Recently I ported this blog from an ancient version of wordpress to my own simple blog engine, which uses my PHP5 micro-framework, "eatStatic". I use the phrase "blog engine" rather than blog software, as it isn't really packaged up yet as something I would describe as software - its more just a collection of classes and templates that can be used to keep a blog.

The bulk of the code was written last year in the space of a couple of hours while sitting in a garage waiting for my car to be fixed - I was about to go on a long road trip and wanted a blogging solution that let me create blog posts and organise photos offline and then conveniently sync it to the live site when I had an internet connection. The result was my "on the road" blog about mobile working.

The thing that sets this apart from other blog engines (and the origin of the name "eatStatic", along with a nod to a 90's techno act), is that instead of using a relational database to store content, it uses simple text files for blog posts, and cached json files to store collections of data (e.g. post lists, tag references etc.). I have it set up to run with dropbox so that I compose my posts in textmate and they are synced to a dropbox folder on the webserver. You don't have to use dropbox though - you can use any technique you like to upload the data files to the server - for "on the road" I use subversion, which means I also have versioning of blog content. Draft posts are composed in a drafts folder and moved into the main posts folder to push them live. There is currently no admin area on the site, though I might add one later.

The published date and URI for each post are taken from the text file name - i've adapted it for this blog to use the same url scheme as wordpress to avoid link rot on legacy content. Some people asked me why I don't just use the title and created/ modified date of the text file to make it even simpler, and the answer is that I wanted finer control, and the option to specify the publish date - using created/ modified would have been a disaster for the content I imported from wordpress. Also by naming each file starting with YYYY-MM-DD, the post files are easier to sort/ find in the post folder, both visually/ manually and in code. You can use HTML in the blog post and additionally line breaks are converted to br tags, other then immediately after a closing tag. You can add tags and metadata at the end of the text file.

I've also got a simple thumbnail gallery which can be included in a post (see below) by uploading a folder full of full-size images with the same name as the post. The idea behind this is that a set of jpeg/ png images can be imported from a camera, and automatically pushed to the server by dropbox. A caching script creates the thumbnails and web-size version on demand, which are saved to the filesystem for efficiency during subsequent requests. I considered setting it up so that each post had it's own folder, which could then contain images, but the blog engine was mostly written with the idea of quickly creating posts by opening textmate/ emacs, writing and saving rather then faffing around with creating folders.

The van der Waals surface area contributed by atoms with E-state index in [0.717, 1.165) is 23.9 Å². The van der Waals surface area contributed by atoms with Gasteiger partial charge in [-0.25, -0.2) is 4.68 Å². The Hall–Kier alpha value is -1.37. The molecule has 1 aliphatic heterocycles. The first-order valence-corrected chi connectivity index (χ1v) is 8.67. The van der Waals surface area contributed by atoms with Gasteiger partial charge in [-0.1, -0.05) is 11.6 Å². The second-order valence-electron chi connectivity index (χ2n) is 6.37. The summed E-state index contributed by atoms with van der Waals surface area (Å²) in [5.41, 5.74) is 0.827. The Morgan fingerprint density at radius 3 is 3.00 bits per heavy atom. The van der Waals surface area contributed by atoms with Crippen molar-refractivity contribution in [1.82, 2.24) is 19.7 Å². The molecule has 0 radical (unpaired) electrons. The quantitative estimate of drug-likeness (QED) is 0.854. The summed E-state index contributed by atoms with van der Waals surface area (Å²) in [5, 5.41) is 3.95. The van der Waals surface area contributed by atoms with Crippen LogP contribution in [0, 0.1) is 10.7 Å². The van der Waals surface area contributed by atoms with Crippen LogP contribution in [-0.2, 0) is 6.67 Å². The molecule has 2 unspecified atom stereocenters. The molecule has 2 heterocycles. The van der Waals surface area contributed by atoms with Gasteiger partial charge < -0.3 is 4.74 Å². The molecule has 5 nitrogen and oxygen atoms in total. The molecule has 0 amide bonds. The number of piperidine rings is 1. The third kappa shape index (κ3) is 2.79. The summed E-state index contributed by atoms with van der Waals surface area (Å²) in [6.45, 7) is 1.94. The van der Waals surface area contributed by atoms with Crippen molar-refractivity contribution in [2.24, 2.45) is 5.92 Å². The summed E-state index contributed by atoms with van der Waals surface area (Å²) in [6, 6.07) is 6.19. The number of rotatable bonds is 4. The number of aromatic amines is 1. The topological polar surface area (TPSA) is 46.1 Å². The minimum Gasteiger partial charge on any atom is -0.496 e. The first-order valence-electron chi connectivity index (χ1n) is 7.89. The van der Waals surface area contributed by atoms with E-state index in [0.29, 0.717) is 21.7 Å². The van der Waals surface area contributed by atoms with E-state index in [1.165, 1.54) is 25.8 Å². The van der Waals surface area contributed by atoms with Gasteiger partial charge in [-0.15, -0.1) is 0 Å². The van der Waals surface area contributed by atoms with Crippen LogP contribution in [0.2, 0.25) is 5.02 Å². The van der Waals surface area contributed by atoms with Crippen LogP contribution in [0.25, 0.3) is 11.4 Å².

I made the decision not to build in any commenting functionality - the anti-spam / moderation features needed are too much of a pain to deal with, so i've archived the old wordpress comments into the post body and integrated disqus instead.

As I mentioned before, I've been using a previous version of eatStatic successfully for my "on the road" blog, but I wanted to see how it coped with 100's of posts rather then just a handful - it seems to be doing fine, coping with over 600 posts, but i'm sure there is room for improvement. I've also been investigating making the json read/write switchable to use mongodb so that it could potentially be very scaleable - i've encountered a few inconsistencies in the way that PHP json_decode() and mongodb object retrieval work, but nothing that can't be worked around - expect a blog post on that later!

I don't expect eatStatic blog to be a wordpress killer, but it may appeal to techie types who want a lightweight PHP5 blog engine, maybe to plug into an existing site and people who want to compose posts in textmate/ emacs (or any other code editor), rather than in a web form. If you are interested in trying it, keep an eye on the github repo, as i'll commit an example of how this blog is formed, once i've ironed out the more embarrassing bugs! I may add a simple admin area at a later date, to allow publishing entirely via the web, and I think it would also benefit from a "post by email" feature, for convenient moblogging, but don't hold your breath!

When I was importing content (I actually wrote a python script to parse a wordpress xml export file and create the text files), I found it quite fitting that the first ever post on this blog nearly ten years ago was made on a home-brewed ASP blog engine which used XML for data storage. I think before then I kept a static HTML blog of sorts, on a freeserve site, but unfortunately haven't got a copy of that for completeness.

Lastly, whether or not you want to set up an eatStatic-based blog, if you aren't already using dropbox, it really is excellent, so why not sign up for free 2GB account using my referral URL, so I can get some more free space? Even though I have a paid dropbox account, I use a second free account to mount on my server for automated site/ database backups and for this blog and it keeps filling up!
This post was written 6 years ago, which in internet time is really, really old. This means that what is written above, and the links contained within, may now be obsolete, inaccurate or wildly out of context, so please bear that in mind :)